Canary Media’s chart of the week translates crucial data about the clean energy transition into a visual format.
Despite recent headlines declaring the industry stagnant or moribund, the U.S. electric-vehicle market is actually well past the tipping point for mass adoption — and its healthy sales growth underscores that.
Through the first nine months of the year, EV sales are up nearly 50 percent, already surpassing the full-year total for 2022. And if buyers continue to snap up EVs at the current clip, they’ll easily surpass 1 million annual sales for the first time ever.
By at least one metric, the shift to mass adoption is already well underway: Once EVs account for 5 percent of new car sales, “everything changes,” according to an analysis by Bloomberg Green that reports the U.S. crossed that crucial threshold in late 2021. In the third quarter of 2023, EVs made up around 8 percent of U.S. new car sales.
And if you zoom in on leading states such as California, which has a law to end the sale of gas-powered cars by 2035, the future becomes even clearer. Sales of internal combustion vehicles in California in Q3 2023 accounted for just 64.6% of new vehicle sales in the state, down from 71.6% in 2022, according to the California New Car Dealers Association.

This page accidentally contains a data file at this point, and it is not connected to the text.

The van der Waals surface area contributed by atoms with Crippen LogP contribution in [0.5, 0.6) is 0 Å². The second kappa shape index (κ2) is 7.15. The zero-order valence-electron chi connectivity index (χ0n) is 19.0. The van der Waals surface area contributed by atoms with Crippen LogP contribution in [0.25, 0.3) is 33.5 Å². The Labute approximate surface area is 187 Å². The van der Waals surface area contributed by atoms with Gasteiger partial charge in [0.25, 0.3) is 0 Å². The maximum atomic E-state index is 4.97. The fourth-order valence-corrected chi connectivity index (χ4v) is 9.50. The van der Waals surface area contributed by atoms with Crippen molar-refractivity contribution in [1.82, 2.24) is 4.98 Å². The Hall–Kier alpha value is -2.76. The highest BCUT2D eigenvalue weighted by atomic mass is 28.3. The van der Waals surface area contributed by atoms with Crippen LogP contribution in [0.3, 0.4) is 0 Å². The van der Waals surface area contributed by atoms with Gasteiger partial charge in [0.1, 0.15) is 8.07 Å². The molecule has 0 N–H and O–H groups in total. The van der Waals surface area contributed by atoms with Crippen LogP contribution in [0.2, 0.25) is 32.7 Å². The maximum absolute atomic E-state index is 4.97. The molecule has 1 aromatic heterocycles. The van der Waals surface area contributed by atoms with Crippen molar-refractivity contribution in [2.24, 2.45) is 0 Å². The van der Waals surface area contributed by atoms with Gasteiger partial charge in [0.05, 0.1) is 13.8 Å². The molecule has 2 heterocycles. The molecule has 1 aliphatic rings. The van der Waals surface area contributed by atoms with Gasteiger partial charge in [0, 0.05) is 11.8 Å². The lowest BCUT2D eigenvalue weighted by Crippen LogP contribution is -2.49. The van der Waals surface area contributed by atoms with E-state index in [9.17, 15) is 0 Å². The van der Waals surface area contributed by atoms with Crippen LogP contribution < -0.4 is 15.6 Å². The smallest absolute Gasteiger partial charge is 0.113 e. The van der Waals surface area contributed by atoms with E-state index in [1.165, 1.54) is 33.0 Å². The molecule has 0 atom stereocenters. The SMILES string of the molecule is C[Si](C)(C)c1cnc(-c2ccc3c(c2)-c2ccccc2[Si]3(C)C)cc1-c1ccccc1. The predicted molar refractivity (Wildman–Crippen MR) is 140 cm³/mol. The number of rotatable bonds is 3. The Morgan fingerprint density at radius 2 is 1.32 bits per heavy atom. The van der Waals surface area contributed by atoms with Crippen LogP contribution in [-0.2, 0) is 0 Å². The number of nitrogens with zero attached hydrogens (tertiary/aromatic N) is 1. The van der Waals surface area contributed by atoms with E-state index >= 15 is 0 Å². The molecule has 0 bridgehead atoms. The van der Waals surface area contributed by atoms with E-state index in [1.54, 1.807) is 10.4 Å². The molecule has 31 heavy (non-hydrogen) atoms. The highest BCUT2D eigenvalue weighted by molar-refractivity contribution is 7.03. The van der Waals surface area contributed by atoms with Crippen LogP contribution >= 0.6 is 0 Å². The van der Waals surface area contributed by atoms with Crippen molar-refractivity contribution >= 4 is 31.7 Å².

Factoring in automaker price cuts and state and federal rebates, EVs have also never been closer in price to internal combustion cars. For example, a bare-bones Tesla Model 3 is $38,990 before rebates and fees, while the average price of a new car in the U.S. is about $45,000 today.
It’s true that the bumpy EV transition is causing some very real growing pains for U.S. automakers, and legacy companies like Ford and GM have reconsidered and even reneged on some pledged EV investments. Lower-than-expected demand has led Tesla to drop its prices to those aforementioned competitive levels.
But that doesn’t mean the EV transition has gone off the rails. This is just how transitions to new technologies play out: in fits and starts, with bankruptcy and failure as likely as success and exponential growth.